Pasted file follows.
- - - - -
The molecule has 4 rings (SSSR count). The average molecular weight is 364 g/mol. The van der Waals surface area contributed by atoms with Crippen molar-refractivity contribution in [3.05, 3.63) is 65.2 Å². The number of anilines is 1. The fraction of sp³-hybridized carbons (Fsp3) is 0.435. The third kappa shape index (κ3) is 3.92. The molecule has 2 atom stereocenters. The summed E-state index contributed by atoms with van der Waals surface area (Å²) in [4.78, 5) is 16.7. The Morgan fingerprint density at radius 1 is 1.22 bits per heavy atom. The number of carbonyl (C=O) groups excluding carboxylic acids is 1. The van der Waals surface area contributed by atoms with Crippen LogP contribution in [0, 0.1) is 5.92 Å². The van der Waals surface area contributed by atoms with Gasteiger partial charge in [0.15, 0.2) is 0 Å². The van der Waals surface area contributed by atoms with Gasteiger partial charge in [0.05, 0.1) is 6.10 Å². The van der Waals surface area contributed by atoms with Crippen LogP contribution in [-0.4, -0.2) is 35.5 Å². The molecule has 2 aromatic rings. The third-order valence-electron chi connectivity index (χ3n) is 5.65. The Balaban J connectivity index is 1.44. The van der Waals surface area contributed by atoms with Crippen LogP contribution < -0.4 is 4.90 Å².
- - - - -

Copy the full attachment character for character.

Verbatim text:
The molecule has 4 rings (SSSR count). The average molecular weight is 364 g/mol. The van der Waals surface area contributed by atoms with Crippen molar-refractivity contribution in [3.05, 3.63) is 65.2 Å². The number of anilines is 1. The fraction of sp³-hybridized carbons (Fsp3) is 0.435. The third kappa shape index (κ3) is 3.92. The molecule has 2 atom stereocenters. The summed E-state index contributed by atoms with van der Waals surface area (Å²) in [4.78, 5) is 16.7. The Morgan fingerprint density at radius 1 is 1.22 bits per heavy atom. The number of carbonyl (C=O) groups excluding carboxylic acids is 1. The van der Waals surface area contributed by atoms with Crippen LogP contribution in [0, 0.1) is 5.92 Å². The van der Waals surface area contributed by atoms with Gasteiger partial charge in [0.15, 0.2) is 0 Å². The van der Waals surface area contributed by atoms with Gasteiger partial charge in [0.05, 0.1) is 6.10 Å². The van der Waals surface area contributed by atoms with Crippen LogP contribution in [-0.4, -0.2) is 35.5 Å². The molecule has 2 aromatic rings. The third-order valence-electron chi connectivity index (χ3n) is 5.65. The Balaban J connectivity index is 1.44. The van der Waals surface area contributed by atoms with Crippen LogP contribution < -0.4 is 4.90 Å².